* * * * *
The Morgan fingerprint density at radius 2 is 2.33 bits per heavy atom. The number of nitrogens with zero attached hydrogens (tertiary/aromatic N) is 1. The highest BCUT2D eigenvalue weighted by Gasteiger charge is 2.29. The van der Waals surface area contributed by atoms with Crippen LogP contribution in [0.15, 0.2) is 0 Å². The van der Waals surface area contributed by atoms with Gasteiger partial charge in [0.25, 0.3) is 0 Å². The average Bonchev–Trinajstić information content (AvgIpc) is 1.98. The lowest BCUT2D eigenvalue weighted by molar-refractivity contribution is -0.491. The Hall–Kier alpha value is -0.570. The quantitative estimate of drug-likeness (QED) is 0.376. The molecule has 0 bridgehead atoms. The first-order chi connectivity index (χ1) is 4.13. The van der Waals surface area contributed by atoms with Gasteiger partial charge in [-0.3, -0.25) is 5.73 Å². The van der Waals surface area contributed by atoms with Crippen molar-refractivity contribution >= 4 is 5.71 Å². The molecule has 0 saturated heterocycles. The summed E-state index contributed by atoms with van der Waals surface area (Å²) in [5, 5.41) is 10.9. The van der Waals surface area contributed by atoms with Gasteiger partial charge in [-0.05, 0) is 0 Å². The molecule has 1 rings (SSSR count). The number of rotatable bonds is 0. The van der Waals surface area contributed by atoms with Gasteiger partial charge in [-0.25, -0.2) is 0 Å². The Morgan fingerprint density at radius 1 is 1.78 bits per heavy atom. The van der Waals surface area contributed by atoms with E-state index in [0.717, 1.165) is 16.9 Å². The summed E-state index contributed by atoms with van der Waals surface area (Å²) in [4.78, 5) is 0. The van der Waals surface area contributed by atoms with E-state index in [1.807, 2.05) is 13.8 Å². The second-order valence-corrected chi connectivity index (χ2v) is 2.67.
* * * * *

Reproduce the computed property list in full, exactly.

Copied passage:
The Morgan fingerprint density at radius 2 is 2.33 bits per heavy atom. The number of nitrogens with zero attached hydrogens (tertiary/aromatic N) is 1. The highest BCUT2D eigenvalue weighted by Gasteiger charge is 2.29. The van der Waals surface area contributed by atoms with Crippen LogP contribution in [0.15, 0.2) is 0 Å². The van der Waals surface area contributed by atoms with Gasteiger partial charge in [0.25, 0.3) is 0 Å². The average Bonchev–Trinajstić information content (AvgIpc) is 1.98. The lowest BCUT2D eigenvalue weighted by molar-refractivity contribution is -0.491. The Hall–Kier alpha value is -0.570. The quantitative estimate of drug-likeness (QED) is 0.376. The molecule has 0 bridgehead atoms. The first-order chi connectivity index (χ1) is 4.13. The van der Waals surface area contributed by atoms with Gasteiger partial charge in [-0.3, -0.25) is 5.73 Å². The van der Waals surface area contributed by atoms with Crippen molar-refractivity contribution >= 4 is 5.71 Å². The molecule has 0 saturated heterocycles. The summed E-state index contributed by atoms with van der Waals surface area (Å²) in [5, 5.41) is 10.9. The van der Waals surface area contributed by atoms with Gasteiger partial charge in [-0.05, 0) is 0 Å². The molecule has 1 rings (SSSR count). The number of rotatable bonds is 0. The van der Waals surface area contributed by atoms with Gasteiger partial charge in [-0.25, -0.2) is 0 Å². The Morgan fingerprint density at radius 1 is 1.78 bits per heavy atom. The van der Waals surface area contributed by atoms with E-state index in [0.717, 1.165) is 16.9 Å². The summed E-state index contributed by atoms with van der Waals surface area (Å²) in [4.78, 5) is 0. The van der Waals surface area contributed by atoms with E-state index in [1.807, 2.05) is 13.8 Å². The second-order valence-corrected chi connectivity index (χ2v) is 2.67.